Hawaii Five-0 and the Case of the Missed Opportunity
So, recently you probably heard about this episode of Hawaii Five-0 (I watch Hawaii Five-0 sometimes, for a number of terrible reasons. Among them: my regular TV only gets three network TV channels; I never remember when Hawaii Five-0 is on so it keeps taking me by surprise; Grace Park is hot to death. I guess that last reason is an okay reason), where they had the audience text in who they thought the murderer was. The writers wrote THREE DIFFERENT ENDINGS, and the ending you voted on would be the one that happened! It’s like a choose your own adventure novel, except with Scott Caan infringing on the civil rights of murder suspects.
Here is the thing. I think this is not a bad idea.
It’s not a bad idea, but it’s executed with the staggering wrongheadedness of a production team that imagined that people would rather watch a show starring Scott Caan and Alex O’Loughlin instead of a show starring Grace Park and Daniel Dae Kim (I MEAN COME ON). Here is what happens in that episode: there is a murder, and there are three different suspects, each with a motive (well, two of them have motives, one of them is apparently just an idiot), and then the audience votes and decides who it was who the actual killer was.
So, this makes sense if two things are true: 1) you’ve got a bad-TV-producer’s understanding of plot, which I assume is something like: ”anything can happen! Cause and effect have nothing to do with each other! Actions do not precede as necessary components of a narrative!” and 2) you have no idea what a “mystery” is.
In the first place, of course, you’ve got to fail to understand that a well-executed plot is one that’s both surprising and inevitable: i.e., that you couldn’t have expected it, but now that it’s happened, you can’t see how it could have been any other way. And so it’s defeated on the first level because not only DID you expect it, but you specifically requested it, and it’s defeated on the second level because not only might it not have happened this way, but they flat-out said that it DID happen two other ways.
In the second instance, you have to forget that the reason that people like mysteries is because we like figuring out what happened. It doesn’t count as a mystery if you set up a scenario, ask me what I think happened, and then just agree with me. ”I think the butler did it.” “Okay, well, you’re right! Hooray!” I haven’t figured anything out, I haven’t guessed right or wrong, I’m not smarter or stupider or anything. There is no right answer; all that it means if my ending is the one that airs is that several people agreed with me that it should be the ending.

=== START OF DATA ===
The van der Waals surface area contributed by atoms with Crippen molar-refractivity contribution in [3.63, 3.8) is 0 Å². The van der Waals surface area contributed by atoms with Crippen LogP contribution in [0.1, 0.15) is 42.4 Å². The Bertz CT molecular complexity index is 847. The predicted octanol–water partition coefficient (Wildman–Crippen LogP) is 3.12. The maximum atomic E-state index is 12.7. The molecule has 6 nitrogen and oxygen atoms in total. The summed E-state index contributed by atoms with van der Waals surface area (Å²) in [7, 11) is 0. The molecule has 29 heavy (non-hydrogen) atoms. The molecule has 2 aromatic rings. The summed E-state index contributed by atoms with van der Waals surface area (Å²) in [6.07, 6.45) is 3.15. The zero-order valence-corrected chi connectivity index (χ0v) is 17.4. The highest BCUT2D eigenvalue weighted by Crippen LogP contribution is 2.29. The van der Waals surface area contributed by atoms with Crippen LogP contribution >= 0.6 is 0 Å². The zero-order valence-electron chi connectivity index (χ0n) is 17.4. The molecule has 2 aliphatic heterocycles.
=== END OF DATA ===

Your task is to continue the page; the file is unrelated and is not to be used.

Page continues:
So, this is plainly inspired by something like American Idol, but there’s a difference between voting on who is better when the better person actually is a real person who enjoys particular consequences of their victory. The three endings to Hawaii Five-0 are all the same, there’s no essential consequences. These people are all fucking made up, who cares which one was actually responsible for the murder of Professor Dumbass?
I know what you’re thinking now, you’re thinking, “Wait, Chris, didn’t you say you thought this was a good idea? You’re just complaining about it!”
And the answer to that is “no, no I actually think this could have been a fucking SPECTACULAR idea.” How? Let me explain.
Imagine this. Instead of three different endings in which three different suspects all turned out to be the murderer, there were three different suspects, and three different endings, but STILL ONLY ONE MURDERER. That is, of all the people that we see, one of them actually did it, and if you vote for him as the murderer he’ll get caught — and if you vote for the other two people, he gets away.
You end up right before the climax with three — actually let’s just make it easy and say two — two competing explanations for what happened, and one of the stories has a flaw in it. It’s got to be a noticeable flaw, the kind of thing that Columbo would realize at the last second or something, something that, if we’re on our toes, we can pick up on. And if you notice it, you’ll realize that one of the stories is bullshit, and you’ll vote for the other one, and the killer gets caught.
You see the difference, I’m sure. Now, we’re not being asked to do the writer’s job for them — we’re being invited to solve a mystery. And the two plots, because they hinge on one character noticing one thing, really can both proceed inevitably from the preceding elements — and they’re both equally meritorious endings.
Furthermore, I mean, think about what this means if your main characters actually keep fucking up throughout the show? The audience keeps guessing badly, and if the audience keeps guessing badly then there are actual consequences for the characters on TV — they can get fired, or suspended. If they miss an important clue and let a badguy get away, maybe now the plot starts to be about chasing that badguy around, as the cops get suspended from the force and try to redeem themselves, &c.
This is not to mention the fact that you’d actually be USING social media in the show, as opposed to just sort of having it. Every show wants a dedicated following of people who read posts and twitter and forum about things, et cetera. So, imagine that you’re watching Hawaii Five-0 and you notice the clue that solves the mystery, what do you do? You want everyone to vote with you, so you immediately get on Twitter and Facebook and start telling everyone about it (hopefully, it is not a red herring). The show transforms from something that I bitch about on Twitter because it’s stupid into something that I need to talk about on Twitter in order for it to end right.
Ooof, you guys. That could have been such a great idea.